If the 15692 looks familiar to you, it's likely because you've seen one of its close relatives before. Like most Kenmore dishwashers, this one is based on a Whirlpool design. This one uses a washable filter design instead of a hard food disposer, but also has a heated dry option—a hybrid of European and American-style designs.
The Kenmore 15692 offers multiple cycles and options. The usual suspects are there: Normal, Pots & Pans, China/Gentle, an automatic sensor-based Smart Wash cycle, and a quick wash that Kenmore calls 1 Hour Wash. You can also choose a Quick Rinse for dusty dishes, a High Temp wash for deep cleaning, and a Sani Rinse for a final rinse hot enough to kill bacteria. A Heated Dry option turns on an exposed heating element at the base of the washer to help dry dishes. Like similar options on other dishwashers, it does use more energy and may damage plastics in the bottom rack.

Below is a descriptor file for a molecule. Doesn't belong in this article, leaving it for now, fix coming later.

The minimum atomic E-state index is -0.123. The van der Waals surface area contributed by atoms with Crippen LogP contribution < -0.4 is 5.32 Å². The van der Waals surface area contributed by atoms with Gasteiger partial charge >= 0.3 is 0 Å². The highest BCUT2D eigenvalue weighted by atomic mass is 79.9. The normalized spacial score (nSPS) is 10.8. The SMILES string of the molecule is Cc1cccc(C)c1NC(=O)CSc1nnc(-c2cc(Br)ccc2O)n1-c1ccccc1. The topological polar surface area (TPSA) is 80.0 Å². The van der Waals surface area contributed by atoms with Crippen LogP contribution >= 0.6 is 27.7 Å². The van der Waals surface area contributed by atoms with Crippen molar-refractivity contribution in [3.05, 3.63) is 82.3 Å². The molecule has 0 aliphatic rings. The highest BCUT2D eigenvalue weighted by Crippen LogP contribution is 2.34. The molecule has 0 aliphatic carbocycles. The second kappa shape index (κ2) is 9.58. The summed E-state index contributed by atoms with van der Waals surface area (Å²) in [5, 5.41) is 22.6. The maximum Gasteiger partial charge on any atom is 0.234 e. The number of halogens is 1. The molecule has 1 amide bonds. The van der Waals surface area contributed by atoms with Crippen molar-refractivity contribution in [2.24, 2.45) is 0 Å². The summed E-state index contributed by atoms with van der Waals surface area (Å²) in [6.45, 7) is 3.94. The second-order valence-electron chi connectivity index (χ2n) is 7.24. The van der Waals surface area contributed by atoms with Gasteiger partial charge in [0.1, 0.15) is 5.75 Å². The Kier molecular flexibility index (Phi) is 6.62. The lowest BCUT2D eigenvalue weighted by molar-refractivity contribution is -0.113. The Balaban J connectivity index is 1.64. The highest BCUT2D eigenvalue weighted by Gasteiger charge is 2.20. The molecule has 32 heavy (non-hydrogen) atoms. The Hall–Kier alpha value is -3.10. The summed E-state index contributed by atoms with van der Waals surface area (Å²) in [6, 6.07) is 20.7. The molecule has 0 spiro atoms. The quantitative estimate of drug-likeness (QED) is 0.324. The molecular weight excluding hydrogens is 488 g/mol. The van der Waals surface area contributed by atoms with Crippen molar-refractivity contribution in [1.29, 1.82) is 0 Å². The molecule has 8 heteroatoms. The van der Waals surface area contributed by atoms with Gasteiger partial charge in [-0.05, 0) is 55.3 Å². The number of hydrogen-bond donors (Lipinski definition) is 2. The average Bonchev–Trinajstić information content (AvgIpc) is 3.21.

TurboZone is what Kenmore calls its version of the Whirlpool-designed ProScrub system. It uses powerful, rotating jets at the back of the dishwasher to pummel your most stubborn baked-on stains with water. Turn it on if you've got particularly messy casserole dishes or lasagna pans.
A couple of familiar options finish off the list of features: 4 Hour Delay and Control Lock. Sadly, there is no flexibility in the delay feature. It's four hours or it's nothing.
Generally speaking, cycles took a long time but got dishes clean. Redeposit—when a dishwasher takes dirt off one dish but sprays it onto another—was minimal. But the Normal cycle took a whopping two hours and 44 minutes, while the Heavy Duty cycle took three and a half hours. That's fine if you're washing dishes overnight after dinner, as most Americans do, but bad news if you're in a hurry.